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Gérard Garouste, one of the most popular French artists of his generation, is marking spring 2018 with three new exhibitions in Paris: at Galerie Templon, the Musée de la Chasse et de la Nature, and the Beaux-Arts de Paris.
Gérard Garouste occupies a unique position in the French art scene. In the 1980s, at a time when figurative painting was undergoing an international revival, Garouste’s practice called for the return to the grand tradition of classical painting, and played with influences by traditional masters from Greco to Titian. Represented by star art dealer Leo Castelli, he exhibited throughout the world and saw his first major retrospective at the Pompidou Center in 1988 at only 42. After disappearing for a few years, his work took a more original and personal turn in the early 2000s. In a book published in 2009, Garouste lifted the veil on his life as “an artist, a son, a madman” His story had great impact in France. He related, for the first time, his feelings of guilt over having had an anti-Semitic father, known to have despoiled Jewish property during the Second World War. He thus explained, in part, his obsession with studying the Bible, Judaism and the Talmud. He also, and most strikingly, recounted his psychiatric problems and the breakdowns that led to him being regularly interned in psychiatric hospitals.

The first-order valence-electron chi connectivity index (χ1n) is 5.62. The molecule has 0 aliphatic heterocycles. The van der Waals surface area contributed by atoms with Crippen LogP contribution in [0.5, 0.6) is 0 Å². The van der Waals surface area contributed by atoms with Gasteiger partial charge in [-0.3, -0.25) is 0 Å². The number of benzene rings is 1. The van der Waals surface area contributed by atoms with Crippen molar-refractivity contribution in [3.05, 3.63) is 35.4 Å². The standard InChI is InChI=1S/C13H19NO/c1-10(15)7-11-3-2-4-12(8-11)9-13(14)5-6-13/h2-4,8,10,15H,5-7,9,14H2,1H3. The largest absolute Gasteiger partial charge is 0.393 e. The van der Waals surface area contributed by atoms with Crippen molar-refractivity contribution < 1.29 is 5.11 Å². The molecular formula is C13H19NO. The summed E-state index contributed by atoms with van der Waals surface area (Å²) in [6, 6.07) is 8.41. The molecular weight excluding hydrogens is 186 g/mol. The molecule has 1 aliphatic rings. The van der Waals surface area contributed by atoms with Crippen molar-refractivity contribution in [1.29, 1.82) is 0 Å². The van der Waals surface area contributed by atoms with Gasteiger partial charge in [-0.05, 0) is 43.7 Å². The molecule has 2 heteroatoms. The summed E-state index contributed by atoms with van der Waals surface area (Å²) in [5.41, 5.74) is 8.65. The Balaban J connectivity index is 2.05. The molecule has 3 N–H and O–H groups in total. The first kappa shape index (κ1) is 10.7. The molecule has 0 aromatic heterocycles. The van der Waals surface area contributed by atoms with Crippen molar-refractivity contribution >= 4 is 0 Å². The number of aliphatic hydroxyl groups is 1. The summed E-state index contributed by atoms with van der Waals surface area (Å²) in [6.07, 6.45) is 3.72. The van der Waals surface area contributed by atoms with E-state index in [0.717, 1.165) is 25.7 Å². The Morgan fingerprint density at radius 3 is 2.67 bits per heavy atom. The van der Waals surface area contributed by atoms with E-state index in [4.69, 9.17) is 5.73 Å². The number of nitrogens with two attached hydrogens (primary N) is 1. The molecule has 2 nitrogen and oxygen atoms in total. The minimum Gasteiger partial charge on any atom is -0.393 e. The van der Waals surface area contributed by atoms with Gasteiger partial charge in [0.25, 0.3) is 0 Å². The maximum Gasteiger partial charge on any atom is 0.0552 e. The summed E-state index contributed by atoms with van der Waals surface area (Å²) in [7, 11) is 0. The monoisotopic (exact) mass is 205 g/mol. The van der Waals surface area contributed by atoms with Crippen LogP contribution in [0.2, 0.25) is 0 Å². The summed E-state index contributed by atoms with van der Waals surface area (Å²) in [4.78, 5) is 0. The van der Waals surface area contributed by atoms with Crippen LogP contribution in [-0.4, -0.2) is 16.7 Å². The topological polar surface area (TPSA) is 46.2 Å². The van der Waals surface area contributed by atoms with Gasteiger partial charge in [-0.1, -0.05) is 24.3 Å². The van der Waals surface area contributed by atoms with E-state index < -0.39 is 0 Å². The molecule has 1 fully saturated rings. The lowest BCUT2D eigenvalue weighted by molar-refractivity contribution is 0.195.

Now, at the age of 70, he is an artist at peace, yet more radical than ever; an artist with a new exhibition, Zeugma, “the bridge” in Greek, opening at Galerie Templon. Around thirty richly-painted oil paintings draw on sensuality and humor to produce a fusion of a whole range of symbols: bridges, rivers, animated and distorted characters, plucked geese, herds of donkeys, and recognizable figures like Pinocchio, Kafka and Borges. In this series, produced over the last three years, Gérard Garouste combines stories from the Talmudic tradition with elements borrowed from literature and his own life. In a free association of images and ideas, he delights in overthrowing prevailing interpretations, thereby tackling the themes that are so essential to him: the Other and the transmission of knowledge. As art critic Olivier Kaeppelin wrote, Gérard Garouste uses the “power of questioning” founding myths and sacred texts. His art is inextricably linked to an engagement that is simultaneously private, spiritual and political: “When I paint armed with the texts that have irrigated the centuries, shaped the thinking of our forebears (…) when I paint in oil (…) it is in order to look inside ourselves, reveal our culture, our dominant philosophy, our unconscious. I want to be a worm in the fruit.”
|Editor||Galerie Daniel Templon|